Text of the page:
States save money with new Medicaid policies for incarcerated population

Three states' initiatives to connect the justice-involved population to Medicaid coverage have produced savings and administrative efficiencies for their Medicaid programs, according to a new issue brief from the Kaiser Family Foundation.

Individuals who are or have been incarcerated have the potential to be high utilizers of medical care, as the population has higher rates of certain diseases and high rates of mental health and substance abuse disorders, the brief notes.

Prior to the Affordable Care Act, most states terminated Medicaid coverage for incarcerated enrollees, but the expansion of Medicaid eligibility and guidance from the federal government has since encouraged many states to instead suspend coverage and/or enroll uninsured individuals in Medicaid prior to release from prison.

Among the states that have altered their policies are:

  • Arizona, which has expanded a pilot program to suspend an incarcerated enrollees' Medicaid coverage and discontinue capitation payments to managed care plans for those individuals until release. As a result of these initiatives, the state reports $30 million in avoided capitation payments in fiscal year 2015.
  • Connecticut, which helps prevent coverage disruption for short-term inmates by waiting 60 days before suspending an incarcerated individual from the Medicaid program and expediting the processing of Medicaid applications for individuals prior to release. Gains in Medicaid coverage among the probation population have since led to savings.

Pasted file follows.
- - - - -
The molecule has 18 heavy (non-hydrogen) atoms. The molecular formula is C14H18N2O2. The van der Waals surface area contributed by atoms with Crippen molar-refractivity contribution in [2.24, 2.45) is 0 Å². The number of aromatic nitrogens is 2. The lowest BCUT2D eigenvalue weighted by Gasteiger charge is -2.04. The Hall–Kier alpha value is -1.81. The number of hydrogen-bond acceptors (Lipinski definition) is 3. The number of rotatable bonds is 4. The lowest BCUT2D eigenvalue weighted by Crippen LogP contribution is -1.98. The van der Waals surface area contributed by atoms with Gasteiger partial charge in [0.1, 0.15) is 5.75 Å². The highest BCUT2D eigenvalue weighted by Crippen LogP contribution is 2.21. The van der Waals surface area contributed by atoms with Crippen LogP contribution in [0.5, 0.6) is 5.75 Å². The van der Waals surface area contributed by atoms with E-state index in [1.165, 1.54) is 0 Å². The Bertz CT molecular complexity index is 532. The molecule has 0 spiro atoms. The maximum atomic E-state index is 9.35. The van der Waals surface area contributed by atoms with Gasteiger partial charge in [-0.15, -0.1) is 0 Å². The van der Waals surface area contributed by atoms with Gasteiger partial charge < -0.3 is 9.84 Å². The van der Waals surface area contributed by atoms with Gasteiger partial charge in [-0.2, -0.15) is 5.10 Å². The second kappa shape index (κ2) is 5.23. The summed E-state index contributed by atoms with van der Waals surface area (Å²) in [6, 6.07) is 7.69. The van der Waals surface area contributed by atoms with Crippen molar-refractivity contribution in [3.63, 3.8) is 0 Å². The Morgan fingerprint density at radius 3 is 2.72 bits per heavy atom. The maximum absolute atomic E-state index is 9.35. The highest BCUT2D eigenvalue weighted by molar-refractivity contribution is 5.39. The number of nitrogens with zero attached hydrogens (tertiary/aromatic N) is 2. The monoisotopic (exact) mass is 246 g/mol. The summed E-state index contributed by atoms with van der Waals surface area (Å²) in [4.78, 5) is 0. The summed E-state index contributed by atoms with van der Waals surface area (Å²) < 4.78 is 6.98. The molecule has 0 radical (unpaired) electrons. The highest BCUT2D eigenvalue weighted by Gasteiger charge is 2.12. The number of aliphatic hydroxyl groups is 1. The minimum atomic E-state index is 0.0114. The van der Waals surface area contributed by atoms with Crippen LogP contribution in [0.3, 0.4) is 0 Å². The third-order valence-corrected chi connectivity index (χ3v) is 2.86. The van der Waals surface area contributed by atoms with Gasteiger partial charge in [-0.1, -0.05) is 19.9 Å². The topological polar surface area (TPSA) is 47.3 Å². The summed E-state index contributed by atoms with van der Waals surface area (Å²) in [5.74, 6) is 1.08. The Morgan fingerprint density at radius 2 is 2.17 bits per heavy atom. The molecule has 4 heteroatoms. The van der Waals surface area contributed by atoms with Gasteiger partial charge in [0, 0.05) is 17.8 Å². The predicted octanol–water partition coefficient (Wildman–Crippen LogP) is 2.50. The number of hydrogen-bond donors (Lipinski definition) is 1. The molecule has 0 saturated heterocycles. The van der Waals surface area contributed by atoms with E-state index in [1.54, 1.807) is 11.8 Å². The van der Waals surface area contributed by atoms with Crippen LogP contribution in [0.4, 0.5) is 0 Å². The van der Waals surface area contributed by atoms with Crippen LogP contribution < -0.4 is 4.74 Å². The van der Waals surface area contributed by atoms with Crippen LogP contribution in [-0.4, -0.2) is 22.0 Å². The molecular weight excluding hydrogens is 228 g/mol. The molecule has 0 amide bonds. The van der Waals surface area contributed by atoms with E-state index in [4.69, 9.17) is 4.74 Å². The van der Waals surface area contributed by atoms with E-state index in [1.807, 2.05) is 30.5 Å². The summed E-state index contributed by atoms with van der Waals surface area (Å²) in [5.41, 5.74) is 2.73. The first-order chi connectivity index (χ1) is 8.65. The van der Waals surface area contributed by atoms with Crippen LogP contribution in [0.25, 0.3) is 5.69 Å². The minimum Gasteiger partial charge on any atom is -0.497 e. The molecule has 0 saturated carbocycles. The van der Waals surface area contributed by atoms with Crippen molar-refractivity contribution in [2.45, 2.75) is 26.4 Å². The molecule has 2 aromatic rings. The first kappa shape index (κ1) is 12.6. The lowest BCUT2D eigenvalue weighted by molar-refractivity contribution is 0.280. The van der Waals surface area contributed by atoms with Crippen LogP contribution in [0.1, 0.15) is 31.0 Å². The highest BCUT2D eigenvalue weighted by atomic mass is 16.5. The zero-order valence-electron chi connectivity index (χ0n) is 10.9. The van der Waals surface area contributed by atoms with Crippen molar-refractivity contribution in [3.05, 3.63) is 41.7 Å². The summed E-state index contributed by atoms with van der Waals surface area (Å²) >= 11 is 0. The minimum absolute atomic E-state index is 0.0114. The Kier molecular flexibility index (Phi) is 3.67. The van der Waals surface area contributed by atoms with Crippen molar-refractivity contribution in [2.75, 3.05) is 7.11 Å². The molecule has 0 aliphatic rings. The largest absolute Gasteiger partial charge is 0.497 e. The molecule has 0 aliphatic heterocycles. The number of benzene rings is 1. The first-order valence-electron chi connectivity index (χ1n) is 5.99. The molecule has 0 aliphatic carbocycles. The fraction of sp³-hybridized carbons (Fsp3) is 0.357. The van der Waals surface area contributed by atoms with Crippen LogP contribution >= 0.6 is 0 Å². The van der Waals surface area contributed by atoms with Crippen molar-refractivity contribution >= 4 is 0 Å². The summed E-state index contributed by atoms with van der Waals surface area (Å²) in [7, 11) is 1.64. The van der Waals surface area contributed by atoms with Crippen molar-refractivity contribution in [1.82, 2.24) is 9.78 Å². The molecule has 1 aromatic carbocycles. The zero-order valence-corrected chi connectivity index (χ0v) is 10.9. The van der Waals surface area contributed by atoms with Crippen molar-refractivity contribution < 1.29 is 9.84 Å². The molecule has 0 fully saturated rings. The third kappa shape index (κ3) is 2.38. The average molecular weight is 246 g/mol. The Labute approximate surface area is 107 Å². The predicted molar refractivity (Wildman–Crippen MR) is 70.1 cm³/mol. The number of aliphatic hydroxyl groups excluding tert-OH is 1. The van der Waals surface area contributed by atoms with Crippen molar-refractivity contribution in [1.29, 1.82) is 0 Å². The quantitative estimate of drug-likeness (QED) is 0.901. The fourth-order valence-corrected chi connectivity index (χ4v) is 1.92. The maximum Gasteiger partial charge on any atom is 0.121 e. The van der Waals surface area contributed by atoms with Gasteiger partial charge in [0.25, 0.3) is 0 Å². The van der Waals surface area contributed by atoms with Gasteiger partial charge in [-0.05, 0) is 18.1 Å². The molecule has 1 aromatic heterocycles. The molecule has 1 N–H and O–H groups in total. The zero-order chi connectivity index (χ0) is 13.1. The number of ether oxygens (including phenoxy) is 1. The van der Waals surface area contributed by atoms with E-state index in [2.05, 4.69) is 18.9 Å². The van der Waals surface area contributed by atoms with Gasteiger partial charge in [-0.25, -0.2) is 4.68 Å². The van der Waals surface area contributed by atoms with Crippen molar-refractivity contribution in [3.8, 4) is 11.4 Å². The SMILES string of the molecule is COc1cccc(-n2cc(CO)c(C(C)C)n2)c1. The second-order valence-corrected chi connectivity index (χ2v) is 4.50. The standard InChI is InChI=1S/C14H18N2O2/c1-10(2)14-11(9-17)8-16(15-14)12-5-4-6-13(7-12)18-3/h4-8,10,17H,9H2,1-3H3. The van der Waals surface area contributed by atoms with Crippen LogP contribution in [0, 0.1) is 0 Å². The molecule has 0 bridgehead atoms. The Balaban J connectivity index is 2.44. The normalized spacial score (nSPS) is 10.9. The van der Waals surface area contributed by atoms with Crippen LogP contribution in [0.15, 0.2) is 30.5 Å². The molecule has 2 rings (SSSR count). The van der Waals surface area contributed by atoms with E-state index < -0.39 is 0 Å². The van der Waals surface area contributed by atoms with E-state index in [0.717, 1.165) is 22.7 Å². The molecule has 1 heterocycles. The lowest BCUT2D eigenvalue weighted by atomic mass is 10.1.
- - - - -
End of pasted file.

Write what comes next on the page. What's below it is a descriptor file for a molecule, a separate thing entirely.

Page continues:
• Massachusetts, which created a fee-for-service limited inpatient Medicaid benefit for incarcerated patients that reverts to full coverage upon their release from prison. Since the state initiated its efforts in July 2015, it has offset more than $4.2 million in costs for inpatient care provided to prisoners at private hospitals.

Stakeholders in those states also highlighted administrative savings and efficiencies, including the reduction of the volume of applications that must be processed for incarcerated individuals receiving inpatient care, the brief adds.

To learn more:
- read the issue brief

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